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Famous Quotes of All Time - Year 2001

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Famous Quotes of All Time -Year 2000
Famous Quotes of All Time - Year 2001
Famous Quotes of All Time - Year 2002

September 2001

September 30, 2001

Because I remember, I despair. Because I remember, I have the duty to reject despair.
  —Elie Wiesel

September 29, 2001

England expects every man to do his duty.
  —Horatio Nelson

September 28, 2001

In externals we advance with lightening express speed, in modes of thought and sympathy we lumber on in stage-coach fashion.
  —Frances E. Willard

September 27, 2001

They’ve got us surrounded again, the poor bastards.
  —Gen. Creighton Abrams

September 26, 2001

War is not a life: it is a situation, / One which may neither be ignored nor accepted, / A problem to be met with ambush and stratagem, / Enveloped or scattered.
  —T.S. Eliot

September 25, 2001

Our strategy in going after this army is very simple. First we are going to cut it off, and then we are going to kill it.
  —Colin Powell

September 24, 2001

Vitality shows in not only the ability to persist but the ability to start over.
  —F. Scott Fitzgerald

September 23, 2001

There was the murdered corpse, in covert laid, / And violent death in thousand shapes displayed; / The city to the soldier’s rage resigned; / Successless wars, and poverty behind.
  —Geoffrey Chaucer

September 22, 2001

I only regret that I have but one life to lose for my country.
  —Nathan Hale

September 21, 2001

Forever float that standard sheet! / Where breathes the foe but falls before us, / With Freedom’s soil beneath our feet, / And Freedom’s banner streaming o’er us!
  —Joseph Rodman Drake

September 20, 2001

No other sun has lightened up my heaven, / No other star has ever shone for me; / All my life’s bliss from thy dear life was given, / All my life’s bliss is in the grave with thee.
  —Emily Brontė

September 19, 2001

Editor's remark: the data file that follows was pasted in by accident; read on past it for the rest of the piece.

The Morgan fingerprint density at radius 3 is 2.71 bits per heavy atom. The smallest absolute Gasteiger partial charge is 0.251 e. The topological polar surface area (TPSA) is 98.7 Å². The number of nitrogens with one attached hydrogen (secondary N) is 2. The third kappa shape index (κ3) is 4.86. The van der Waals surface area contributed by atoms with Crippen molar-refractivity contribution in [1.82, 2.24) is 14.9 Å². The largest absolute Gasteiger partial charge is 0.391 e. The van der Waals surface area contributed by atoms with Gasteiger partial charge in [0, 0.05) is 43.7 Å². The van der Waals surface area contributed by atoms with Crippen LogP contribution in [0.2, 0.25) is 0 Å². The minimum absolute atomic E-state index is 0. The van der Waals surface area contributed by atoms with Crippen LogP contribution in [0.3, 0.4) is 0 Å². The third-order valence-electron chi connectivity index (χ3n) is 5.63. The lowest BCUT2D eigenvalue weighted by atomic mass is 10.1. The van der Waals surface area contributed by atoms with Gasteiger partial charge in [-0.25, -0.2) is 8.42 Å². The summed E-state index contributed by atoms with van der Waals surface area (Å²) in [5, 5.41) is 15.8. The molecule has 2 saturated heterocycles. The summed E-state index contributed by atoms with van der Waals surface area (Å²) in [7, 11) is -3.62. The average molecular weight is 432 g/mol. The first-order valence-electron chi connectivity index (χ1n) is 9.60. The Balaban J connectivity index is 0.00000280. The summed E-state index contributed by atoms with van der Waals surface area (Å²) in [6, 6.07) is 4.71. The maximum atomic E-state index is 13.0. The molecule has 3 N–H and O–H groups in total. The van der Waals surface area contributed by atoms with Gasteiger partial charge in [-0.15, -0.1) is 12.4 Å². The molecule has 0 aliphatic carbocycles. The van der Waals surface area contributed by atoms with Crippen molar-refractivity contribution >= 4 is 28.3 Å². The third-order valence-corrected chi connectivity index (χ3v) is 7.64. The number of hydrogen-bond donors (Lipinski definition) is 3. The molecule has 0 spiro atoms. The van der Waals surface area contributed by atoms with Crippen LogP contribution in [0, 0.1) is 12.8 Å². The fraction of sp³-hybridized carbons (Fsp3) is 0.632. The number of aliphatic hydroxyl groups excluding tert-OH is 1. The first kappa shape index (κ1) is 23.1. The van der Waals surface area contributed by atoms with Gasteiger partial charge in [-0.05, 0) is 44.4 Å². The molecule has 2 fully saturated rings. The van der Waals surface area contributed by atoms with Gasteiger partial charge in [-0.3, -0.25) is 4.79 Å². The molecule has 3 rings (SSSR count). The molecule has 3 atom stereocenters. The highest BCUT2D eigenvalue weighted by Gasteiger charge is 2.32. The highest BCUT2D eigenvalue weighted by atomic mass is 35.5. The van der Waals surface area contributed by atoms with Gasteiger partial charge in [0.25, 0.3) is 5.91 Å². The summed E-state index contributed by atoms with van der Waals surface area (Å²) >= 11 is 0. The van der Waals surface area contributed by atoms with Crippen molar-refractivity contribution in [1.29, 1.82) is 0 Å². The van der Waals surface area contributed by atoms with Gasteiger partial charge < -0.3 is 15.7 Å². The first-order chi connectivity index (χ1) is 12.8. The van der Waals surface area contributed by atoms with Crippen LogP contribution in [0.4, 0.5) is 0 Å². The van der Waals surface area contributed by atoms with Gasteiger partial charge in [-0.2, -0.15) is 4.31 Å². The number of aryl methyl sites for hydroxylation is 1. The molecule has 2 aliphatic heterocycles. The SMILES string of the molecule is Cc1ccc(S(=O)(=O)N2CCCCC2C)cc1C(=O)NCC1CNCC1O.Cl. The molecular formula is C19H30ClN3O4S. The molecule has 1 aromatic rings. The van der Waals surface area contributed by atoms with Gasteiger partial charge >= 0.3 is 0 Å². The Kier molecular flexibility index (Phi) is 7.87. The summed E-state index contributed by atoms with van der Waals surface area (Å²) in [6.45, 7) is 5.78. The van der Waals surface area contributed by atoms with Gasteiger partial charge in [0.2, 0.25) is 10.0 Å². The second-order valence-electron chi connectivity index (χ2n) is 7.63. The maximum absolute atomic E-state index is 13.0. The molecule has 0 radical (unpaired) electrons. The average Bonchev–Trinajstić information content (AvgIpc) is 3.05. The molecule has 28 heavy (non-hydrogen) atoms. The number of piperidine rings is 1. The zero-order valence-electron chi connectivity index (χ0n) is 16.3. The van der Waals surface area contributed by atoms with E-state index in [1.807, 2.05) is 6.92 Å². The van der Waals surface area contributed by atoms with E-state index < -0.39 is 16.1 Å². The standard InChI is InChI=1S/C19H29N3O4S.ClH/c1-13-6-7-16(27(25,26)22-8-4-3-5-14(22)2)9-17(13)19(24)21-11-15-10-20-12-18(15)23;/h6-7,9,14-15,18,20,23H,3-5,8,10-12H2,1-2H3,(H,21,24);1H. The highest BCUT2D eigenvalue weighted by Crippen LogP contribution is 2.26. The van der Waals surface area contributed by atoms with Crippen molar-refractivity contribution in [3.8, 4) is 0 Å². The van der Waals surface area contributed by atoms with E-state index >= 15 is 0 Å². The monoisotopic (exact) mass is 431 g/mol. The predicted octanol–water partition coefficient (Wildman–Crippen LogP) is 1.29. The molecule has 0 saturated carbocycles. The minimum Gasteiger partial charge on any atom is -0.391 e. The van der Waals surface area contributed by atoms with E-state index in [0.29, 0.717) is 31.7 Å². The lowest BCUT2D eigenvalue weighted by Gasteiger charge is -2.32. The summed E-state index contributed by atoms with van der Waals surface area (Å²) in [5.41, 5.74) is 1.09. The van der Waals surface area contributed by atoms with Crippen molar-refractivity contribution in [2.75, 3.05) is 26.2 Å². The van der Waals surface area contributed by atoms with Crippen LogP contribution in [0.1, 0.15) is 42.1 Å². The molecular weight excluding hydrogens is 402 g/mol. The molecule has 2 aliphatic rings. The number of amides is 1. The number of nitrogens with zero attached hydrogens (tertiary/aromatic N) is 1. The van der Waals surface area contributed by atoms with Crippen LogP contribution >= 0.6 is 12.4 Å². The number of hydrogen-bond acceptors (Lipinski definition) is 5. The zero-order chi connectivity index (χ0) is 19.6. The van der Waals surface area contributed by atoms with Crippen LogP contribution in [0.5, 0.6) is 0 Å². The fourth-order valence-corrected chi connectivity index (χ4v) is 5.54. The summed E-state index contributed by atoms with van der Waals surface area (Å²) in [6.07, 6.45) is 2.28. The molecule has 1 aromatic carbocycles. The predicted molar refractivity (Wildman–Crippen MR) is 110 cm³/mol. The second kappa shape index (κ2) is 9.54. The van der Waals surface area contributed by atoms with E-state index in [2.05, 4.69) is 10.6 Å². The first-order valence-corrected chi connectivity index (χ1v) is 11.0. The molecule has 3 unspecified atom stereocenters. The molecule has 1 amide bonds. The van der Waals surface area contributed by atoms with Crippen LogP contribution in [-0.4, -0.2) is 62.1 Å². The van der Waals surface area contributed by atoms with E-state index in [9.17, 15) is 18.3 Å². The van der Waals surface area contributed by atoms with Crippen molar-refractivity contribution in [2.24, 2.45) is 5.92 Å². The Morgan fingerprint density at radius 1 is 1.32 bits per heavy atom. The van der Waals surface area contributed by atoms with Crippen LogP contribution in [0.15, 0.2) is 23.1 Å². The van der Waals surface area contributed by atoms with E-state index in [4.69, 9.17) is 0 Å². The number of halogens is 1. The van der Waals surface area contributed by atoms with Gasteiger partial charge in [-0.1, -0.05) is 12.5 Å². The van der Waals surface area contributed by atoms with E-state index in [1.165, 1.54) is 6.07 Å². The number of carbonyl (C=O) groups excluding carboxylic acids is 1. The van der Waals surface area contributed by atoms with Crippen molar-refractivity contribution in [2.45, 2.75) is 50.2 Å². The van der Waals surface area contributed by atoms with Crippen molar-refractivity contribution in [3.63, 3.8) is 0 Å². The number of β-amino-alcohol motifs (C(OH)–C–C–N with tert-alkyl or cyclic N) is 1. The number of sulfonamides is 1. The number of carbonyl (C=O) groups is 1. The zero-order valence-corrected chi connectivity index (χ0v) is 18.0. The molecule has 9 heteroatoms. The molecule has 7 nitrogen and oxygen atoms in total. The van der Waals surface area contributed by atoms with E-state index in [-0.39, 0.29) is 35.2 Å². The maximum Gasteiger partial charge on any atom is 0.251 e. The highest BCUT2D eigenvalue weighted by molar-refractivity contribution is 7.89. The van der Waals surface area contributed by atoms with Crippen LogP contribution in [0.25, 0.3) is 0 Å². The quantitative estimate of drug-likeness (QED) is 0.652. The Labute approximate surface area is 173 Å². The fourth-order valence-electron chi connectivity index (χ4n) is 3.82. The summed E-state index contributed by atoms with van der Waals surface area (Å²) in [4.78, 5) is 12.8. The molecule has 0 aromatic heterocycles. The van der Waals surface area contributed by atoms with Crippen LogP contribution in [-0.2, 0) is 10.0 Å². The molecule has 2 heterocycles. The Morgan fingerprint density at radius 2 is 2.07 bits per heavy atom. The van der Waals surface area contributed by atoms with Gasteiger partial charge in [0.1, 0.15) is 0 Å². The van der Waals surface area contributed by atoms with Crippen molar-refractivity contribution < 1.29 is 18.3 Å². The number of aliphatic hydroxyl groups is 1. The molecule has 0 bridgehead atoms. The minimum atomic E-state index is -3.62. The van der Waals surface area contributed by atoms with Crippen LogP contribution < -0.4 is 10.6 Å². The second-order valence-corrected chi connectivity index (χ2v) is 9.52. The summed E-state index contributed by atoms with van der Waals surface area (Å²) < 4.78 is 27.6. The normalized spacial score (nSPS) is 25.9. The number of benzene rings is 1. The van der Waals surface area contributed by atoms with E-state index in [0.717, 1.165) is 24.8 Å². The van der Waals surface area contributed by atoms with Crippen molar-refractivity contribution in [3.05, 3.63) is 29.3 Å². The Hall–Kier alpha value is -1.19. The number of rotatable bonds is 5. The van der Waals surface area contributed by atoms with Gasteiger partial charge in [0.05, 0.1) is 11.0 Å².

The guarantee of equal protection cannot mean one thing when applied to one individual and something else when applied to a person of another color. If both are not accorded the same protection, then it is not equal.
  —Lewis F. Powell, Jr.

September 18, 2001

Here shall the Press the People’s right maintain, / Unaw’d by influence and unbrib’d by gain; / Here patriot Truth her glorious precepts draw, / Pledg’d to Religion, Liberty, and Law.
  —Joseph Story

September 17, 2001

The Constitution devotes the national domain to union, to justice, to defence, to welfare and to liberty. But there is a higher law than the Constitution.
  —William Henry Seward

September 16, 2001

What do we mean by patriotism in the context of our times? I venture to suggest that what we mean is a sense of national responsibility … a patriotism which is not short, frenzied outbursts of emotion, but the tranquil and steady dedication of a lifetime.
  —Adlai Stevenson

September 15, 2001

More than an end to war, we want an end to the beginnings of all wars.
  —Franklin D. Roosevelt

September 14, 2001

Now rest in peace, our patriot band; / Though far from nature’s limits thrown, / We trust they find a happier land, / A brighter sunshine of their own.
  —Philip Freneau

September 13, 2001

I rise superior to my pain, / When I am weak then I am strong.
  —Charles Wesley

September 12, 2001

Eye for eye, tooth for tooth, hand for hand, foot for foot.
  —Deuteronomy xix. 21.

September 11, 2001

A book lives as long as it is unfathomed.
  —D.H. Lawrence

September 10, 2001

Every one must not hope to be a Boyle, or a Sydenham; … it is ambition enough to be employed as an under-labourer in clearing the ground a little, and removing some of the rubbish that lies in the way to knowledge.
  —John Locke

September 9, 2001

I sit on a man’s back, choking him and making him carry me, and yet assure myself and others that I am very sorry for him and wish to ease his lot by all possible means—except by getting off his back.
  —Leo Tolstoy

September 8, 2001

And Bert’s gone syphilitic: you’ll not find / A chap who’s served that hasn’t found some change.’ / And the Bishop said: ‘The ways of God are strange!’
  —Siegfried Sassoon
 

September 7, 2001

The stone often recoils on the head of the thrower.
  —Elizabeth I

September 6, 2001

Of all the aspects of social misery nothing is so heartbreaking as unemployment.
  —Jane Addams

September 5, 2001

The test and the use of man’s education is that he finds pleasure in the exercise of his mind.
  —Jacques Barzun

September 4, 2001

No trace of slavery ought to mix with the studies of the freeborn man…. No study, pursued under compulsion, remains rooted in the memory.
  —Plato

September 3, 2001

Far and away the best prize that life offers is the chance to work hard at work worth doing.
  —Theodore Roosevelt

September 2, 2001

There is no human bliss equal to twelve hours of work with only six hours in which to do it.
  —Anthony Trollope

September 1, 2001

Personally, I have nothing against work, particularly when performed, quietly and unobtrusively, by someone else. I just don’t happen to think it’s an appropriate subject for an “ethic.”
  —Barbara Ehrenreich

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